Survey says ... restore Hetch Hetchy

In late January, we asked Probolsky Research to add a question to one of its surveys of likely voters in California. The questions was posed as follows:

California’s Yosemite National Park once included two

glacier-carved valleys – Yosemite Valley

along the Merced River and Hetch Hetchy Valley

along the Tuolumne River.

In 1913, Congress allowed San Francisco to dam

Hetch Hetchy Valley and turn it into a reservoir for the City.


Should Yosemite National Park’s Hetch Hetchy Valley

be restored, if it can be accomplished

without impacting San Francisco’s water supply?

Bottom line: Those supporting restoration outnumbered those opposed by more than 3 to 1!

Naturally we were thrilled to see the very positive results. Five charts below provide breakdowns of these results across different demographics - with some interesting, if mostly minor, differences. A sixth chart includes some after-the-fact interpolation by yours truly and is not a direct finding of the survey.

Chart 1 shows the result of the entire statewide sample.



Chart 2 shows that restoration is supported by both men and women, and by Democrats, Republicans and independents - but that more woman than men and more Democrats than Republicans support restoration.



Chart 3 shows that all age groups support restoration.

18-29 year-olds favor restoration by a factor of 5 to 1? Will they continue to have this view as they age or will their support diminish?It's interesting that support for restoration declines with age until folks reach 65, when it increases again. Is this because people are starting to think of the world their grandchildren are inheriting?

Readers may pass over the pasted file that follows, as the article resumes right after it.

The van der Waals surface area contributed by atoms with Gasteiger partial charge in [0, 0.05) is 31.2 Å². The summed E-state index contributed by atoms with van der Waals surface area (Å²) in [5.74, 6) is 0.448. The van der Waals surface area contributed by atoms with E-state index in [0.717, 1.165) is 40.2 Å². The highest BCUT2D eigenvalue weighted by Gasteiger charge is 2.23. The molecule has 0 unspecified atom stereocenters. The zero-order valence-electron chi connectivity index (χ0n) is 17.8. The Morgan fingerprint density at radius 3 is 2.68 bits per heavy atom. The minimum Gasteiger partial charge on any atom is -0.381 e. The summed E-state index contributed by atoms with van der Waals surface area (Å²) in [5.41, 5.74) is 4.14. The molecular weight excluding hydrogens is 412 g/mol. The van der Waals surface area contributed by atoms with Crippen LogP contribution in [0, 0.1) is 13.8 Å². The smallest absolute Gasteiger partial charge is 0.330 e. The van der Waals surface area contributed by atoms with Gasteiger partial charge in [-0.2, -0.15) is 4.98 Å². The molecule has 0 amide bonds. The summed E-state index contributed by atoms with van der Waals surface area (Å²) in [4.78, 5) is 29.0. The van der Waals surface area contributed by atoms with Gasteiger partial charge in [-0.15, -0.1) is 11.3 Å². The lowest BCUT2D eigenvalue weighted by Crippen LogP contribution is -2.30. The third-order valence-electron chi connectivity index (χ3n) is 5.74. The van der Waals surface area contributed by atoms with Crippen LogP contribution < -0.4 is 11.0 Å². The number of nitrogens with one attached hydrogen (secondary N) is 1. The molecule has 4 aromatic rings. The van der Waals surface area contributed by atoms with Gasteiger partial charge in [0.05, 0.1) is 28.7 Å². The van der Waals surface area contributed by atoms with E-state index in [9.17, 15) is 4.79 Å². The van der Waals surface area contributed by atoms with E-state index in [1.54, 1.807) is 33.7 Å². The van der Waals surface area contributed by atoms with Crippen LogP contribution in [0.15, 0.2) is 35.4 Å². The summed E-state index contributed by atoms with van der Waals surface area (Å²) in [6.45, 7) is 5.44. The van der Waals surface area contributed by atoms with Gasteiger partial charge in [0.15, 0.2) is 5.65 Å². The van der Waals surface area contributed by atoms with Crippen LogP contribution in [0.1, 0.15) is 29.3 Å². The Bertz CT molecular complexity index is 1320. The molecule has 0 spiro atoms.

People in all regions of California support restoration.

Support is lowest, however, in the Bay Area - perhaps because it is where San Francisco's Regional Water System delivers water. Even though San Francisco is often described as "pro-environment", its citizens often see the Hetch Hetchy issue differently from how others do. Funny, how that works sometimes.


Probolsky did not break down its poll by those who receive water from San Francisco's system and those who don't. Chart 6 is Restore Hetch Hetchy's "post-processing" of Probolsky's results. The chart assumes that the 5.1 million Bay Area residents who do not get water from San Francisco feel the same as folks in the rest of California, and that the 2.7 million Bay Area residents who do get water from San Francisco are less likely to support restoration. These numbers and California's overall population of 35.1 million people were used to create chart 6. The results suggest that even folks within the service territory support restoration, but by a smaller margin.


Probolsky's complete report is posted online. It includes a complete report of the results and well as a brief description of its "stratified random sampling methodology" and the confidence band of its results.

It will be interesting to see what our opponents say. They will be critical of the lead-in, where we asserted San Francisco's water supply need not be impacted. We will defend any attacks on that assertion as it is clear, as water system professionals know well, that San Francisco can make system improvements to assure that not one drop of water supply is lost!